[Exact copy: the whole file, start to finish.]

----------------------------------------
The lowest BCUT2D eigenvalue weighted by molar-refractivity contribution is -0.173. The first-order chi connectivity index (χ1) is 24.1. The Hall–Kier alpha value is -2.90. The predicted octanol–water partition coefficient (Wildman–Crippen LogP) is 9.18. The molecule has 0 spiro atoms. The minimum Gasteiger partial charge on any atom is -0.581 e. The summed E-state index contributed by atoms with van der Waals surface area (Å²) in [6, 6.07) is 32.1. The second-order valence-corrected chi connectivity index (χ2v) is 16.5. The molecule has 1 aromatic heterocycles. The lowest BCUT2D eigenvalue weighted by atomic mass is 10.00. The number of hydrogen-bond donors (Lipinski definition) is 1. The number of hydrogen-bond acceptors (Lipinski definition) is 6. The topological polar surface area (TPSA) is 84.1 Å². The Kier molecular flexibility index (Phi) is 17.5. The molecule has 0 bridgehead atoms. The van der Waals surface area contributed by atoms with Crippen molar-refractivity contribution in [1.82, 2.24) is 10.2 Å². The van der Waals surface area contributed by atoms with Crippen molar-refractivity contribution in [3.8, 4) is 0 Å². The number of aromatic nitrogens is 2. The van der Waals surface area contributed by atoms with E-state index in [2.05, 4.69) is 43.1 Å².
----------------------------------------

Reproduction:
The lowest BCUT2D eigenvalue weighted by molar-refractivity contribution is -0.173. The first-order chi connectivity index (χ1) is 24.1. The Hall–Kier alpha value is -2.90. The predicted octanol–water partition coefficient (Wildman–Crippen LogP) is 9.18. The molecule has 0 spiro atoms. The minimum Gasteiger partial charge on any atom is -0.581 e. The summed E-state index contributed by atoms with van der Waals surface area (Å²) in [6, 6.07) is 32.1. The second-order valence-corrected chi connectivity index (χ2v) is 16.5. The molecule has 1 aromatic heterocycles. The lowest BCUT2D eigenvalue weighted by atomic mass is 10.00. The number of hydrogen-bond donors (Lipinski definition) is 1. The number of hydrogen-bond acceptors (Lipinski definition) is 6. The topological polar surface area (TPSA) is 84.1 Å². The Kier molecular flexibility index (Phi) is 17.5. The molecule has 0 bridgehead atoms. The van der Waals surface area contributed by atoms with Crippen molar-refractivity contribution in [1.82, 2.24) is 10.2 Å². The van der Waals surface area contributed by atoms with Crippen molar-refractivity contribution in [3.8, 4) is 0 Å². The number of aromatic nitrogens is 2. The van der Waals surface area contributed by atoms with E-state index in [2.05, 4.69) is 43.1 Å².